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Nomcom process realities of "confidentiality"

2008-03-19 10:12:36

The current discussion about Nomcom activities has been sufficiently 
professional and constructive in tone to prompt me to raise a particularly 
delicate point:

    Just how realistic is our belief in confidentiality for the process?

It will be trivial to turn my query into an unintended attack on personal 
integrity.  That's not what I intend and I hope it is not what anyone does. 
Indeed, I won't participate in any exchanges that are of that type.

My view is that any problems are with unrealistic expectations, rather than 
personal failings.  (Or rather, that personal failings occur in all of us and 
need to make sure our institutional processes factor them in realistically.)

Assumptions about confidentiality are at the core of many difficulties 
surrounding the Nomcom process.  They restrict what information Nomcom gets and 
they restrict what information it gives. They also seem to introduce 
in decision-making, as well as tensions.

That makes it worth ensuring that our expectations for confidentiality along 
process match the reality.

For example,

    I was on a Nomcom that considered whether to renew someone and chose not 
  Input to Nomcom was extensive as was Nomcom's consideration.  The two 
I've been on included a wide range of equally-experienced and assertive IETF 
folk.  The affected person later communicated to me that they had been told 
I directed the outcome.

    Someone within the committee talked to them about details of internal 
discussions.  That they got the information seriously wrong merely underscores 
the danger of inaccurate assumptions about confidentiality.  (Factor in 
assessment might be made of my range of behaviors and one still has to be left 
with the view that the idea of my controlling any outcome of either Nomcom is 
simply silly.)

    Were things more open, the person might have had access to more than one 
channel of description and might have been able to get a more accurate sense of 
what took place.  Were things less open, then some sources of distortion might 
have been eliminated.

    To be clear, as a non-Nomcom community participant, I have at various other 
times interacted with Nomcom members who drew very, very strict lines around 
information they would (not) share with me.  Indeed my sense over the years is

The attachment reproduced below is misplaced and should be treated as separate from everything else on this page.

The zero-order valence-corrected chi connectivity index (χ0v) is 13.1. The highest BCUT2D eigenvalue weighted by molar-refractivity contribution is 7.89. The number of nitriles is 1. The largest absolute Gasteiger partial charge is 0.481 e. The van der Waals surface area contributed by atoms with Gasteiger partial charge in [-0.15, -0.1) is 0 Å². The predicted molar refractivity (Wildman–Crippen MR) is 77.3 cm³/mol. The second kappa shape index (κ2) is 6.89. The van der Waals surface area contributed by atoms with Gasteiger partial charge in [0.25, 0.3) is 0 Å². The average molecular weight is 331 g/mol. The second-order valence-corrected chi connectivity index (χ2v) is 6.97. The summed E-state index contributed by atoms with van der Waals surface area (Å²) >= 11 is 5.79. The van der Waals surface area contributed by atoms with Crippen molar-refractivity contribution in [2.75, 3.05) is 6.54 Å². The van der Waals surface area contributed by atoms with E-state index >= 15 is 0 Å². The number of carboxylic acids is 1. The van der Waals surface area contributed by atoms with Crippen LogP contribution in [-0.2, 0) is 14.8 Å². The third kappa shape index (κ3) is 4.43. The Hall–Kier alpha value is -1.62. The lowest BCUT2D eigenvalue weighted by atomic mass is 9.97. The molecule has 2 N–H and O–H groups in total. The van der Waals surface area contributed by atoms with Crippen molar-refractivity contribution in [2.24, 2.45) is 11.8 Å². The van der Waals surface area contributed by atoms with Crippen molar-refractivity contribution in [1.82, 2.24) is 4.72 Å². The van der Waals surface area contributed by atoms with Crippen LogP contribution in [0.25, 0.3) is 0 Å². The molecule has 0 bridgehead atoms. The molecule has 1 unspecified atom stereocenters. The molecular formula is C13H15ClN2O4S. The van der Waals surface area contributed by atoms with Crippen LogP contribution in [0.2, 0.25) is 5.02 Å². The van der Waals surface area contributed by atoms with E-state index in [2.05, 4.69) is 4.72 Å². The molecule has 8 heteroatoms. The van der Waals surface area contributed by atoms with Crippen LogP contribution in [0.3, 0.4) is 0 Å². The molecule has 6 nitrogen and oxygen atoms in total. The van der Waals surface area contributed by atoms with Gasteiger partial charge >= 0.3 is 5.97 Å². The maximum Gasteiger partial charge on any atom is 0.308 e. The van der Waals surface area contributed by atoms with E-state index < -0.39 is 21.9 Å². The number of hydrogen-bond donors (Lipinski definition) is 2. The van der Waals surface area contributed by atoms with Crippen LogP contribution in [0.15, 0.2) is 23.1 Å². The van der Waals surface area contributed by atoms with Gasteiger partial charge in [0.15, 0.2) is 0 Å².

that everyone takes the requirement extremely seriously.  But taking the 
requirement seriously is different from never violating it.

    This was merely an example that I have first-hand knowledge about.

To have a realistic model of confidentiality, we need a realistic model of IETF 
social processes.

For example, many of the people in the IETF management pool are at least very 
close friends.  Liaisons are present during all Nomcom discussions.  The strain 
on a liaison who is party to highly critical discussions about a very close 
friend strikes me as excessive: It is not reasonable to expect them to maintain 
confidentiality. And I repeat that I am offering this merely as an example. And 
note that the challenge is not only present for liaisons.

Add to this the fact that a) we have no detailed rules for confidentiality but 
rather treat the word as having implicit-but-total effect on behavior, b) we 
have no enforcement powers over violations, and c) Nomcom members, IAB members, 
IESG members and ISOC members typically do not have any background in 
maintaining confidentialities of these types.

(On item c), if you think that there is no need for training or experience, 
please think again.  Organization personnel matters are peculiar processes.)

The concept of Nomcom was a creative solution to the challenge of making formal 
community decisions in the absence of formal community membership.  That said, 
the conduct of Nomcom processes tends towards pretty classic personnel 
assessment, but with people typically lacking classic personnel training or 
experience.  Coupled with a lack of institutional specification for the 
construct or enforcement against "violations" and we are certain to get 
distorted processes.

I've been taught that any good security structure begins by limiting what needs 
to be secure and who security is expected from.

We ought to consider extremely carefully exactly what confidentialities are 
essential and exactly who needs to maintain them.

By way of example, I'll raise a question about Harald's proposal to make 
nominations for Nomcom consideration public but not who agrees to be 
   In the current IETF and Nomcom reality, I've offered a +1 for the proposal. 
This note does not change my support of it.  Rather, it's helped me to reflect 
on the larger issues.

In terms of overall process effectiveness and confidentiality, is the proposal 
realistic?  The idea behind the proposal's distinction is that keeping the 
set of interested nominees confidential will protect a nominee from, for 
example, concerns that a competing candidate who is already holding the 
will find out.

Does anyone seriously believe that someone sitting within IETF management will 
not know who is running against them?  Please consider just how tightly-knit 
IETF management community is.  (And again, that's not a complaint; it's a 
reality, and I don't see that it can, or maybe even should, change.)

In the face of sensitivities, it is convenient to seek to avoid them.  Invoking 
"confidentiality" can be the convenient mechanism for this convenient avoidance.

But convenience is not the same as utility.

Let me suggest that we at least discuss a model that begins by allowing 
everything to be open, and then imposes restrictions only when there is 
agreement on a compelling need for it, and that the restriction be defined on 
the smallest possible group of people.


   Dave Crocker
   Brandenburg InternetWorking
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